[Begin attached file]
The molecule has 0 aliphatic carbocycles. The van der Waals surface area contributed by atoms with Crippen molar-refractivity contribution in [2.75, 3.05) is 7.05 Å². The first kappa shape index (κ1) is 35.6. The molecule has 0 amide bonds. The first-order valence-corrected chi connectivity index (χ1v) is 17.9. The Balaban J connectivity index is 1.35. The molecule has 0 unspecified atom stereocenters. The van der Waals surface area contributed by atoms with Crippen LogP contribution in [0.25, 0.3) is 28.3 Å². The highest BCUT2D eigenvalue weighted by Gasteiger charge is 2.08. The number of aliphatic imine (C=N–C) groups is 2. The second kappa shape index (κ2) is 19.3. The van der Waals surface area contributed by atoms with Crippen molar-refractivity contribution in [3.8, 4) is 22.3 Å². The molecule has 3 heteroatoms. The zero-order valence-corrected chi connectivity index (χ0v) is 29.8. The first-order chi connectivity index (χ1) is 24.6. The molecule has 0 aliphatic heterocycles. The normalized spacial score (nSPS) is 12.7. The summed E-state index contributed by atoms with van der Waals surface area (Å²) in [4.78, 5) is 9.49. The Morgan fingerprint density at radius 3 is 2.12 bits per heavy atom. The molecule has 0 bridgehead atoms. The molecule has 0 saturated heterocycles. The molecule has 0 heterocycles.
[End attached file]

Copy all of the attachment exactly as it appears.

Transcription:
The molecule has 0 aliphatic carbocycles. The van der Waals surface area contributed by atoms with Crippen molar-refractivity contribution in [2.75, 3.05) is 7.05 Å². The first kappa shape index (κ1) is 35.6. The molecule has 0 amide bonds. The first-order valence-corrected chi connectivity index (χ1v) is 17.9. The Balaban J connectivity index is 1.35. The molecule has 0 unspecified atom stereocenters. The van der Waals surface area contributed by atoms with Crippen LogP contribution in [0.25, 0.3) is 28.3 Å². The highest BCUT2D eigenvalue weighted by Gasteiger charge is 2.08. The number of aliphatic imine (C=N–C) groups is 2. The second kappa shape index (κ2) is 19.3. The van der Waals surface area contributed by atoms with Crippen molar-refractivity contribution in [3.8, 4) is 22.3 Å². The molecule has 3 heteroatoms. The zero-order valence-corrected chi connectivity index (χ0v) is 29.8. The first-order chi connectivity index (χ1) is 24.6. The molecule has 0 aliphatic heterocycles. The normalized spacial score (nSPS) is 12.7. The summed E-state index contributed by atoms with van der Waals surface area (Å²) in [4.78, 5) is 9.49. The Morgan fingerprint density at radius 3 is 2.12 bits per heavy atom. The molecule has 0 bridgehead atoms. The molecule has 0 saturated heterocycles. The molecule has 0 heterocycles.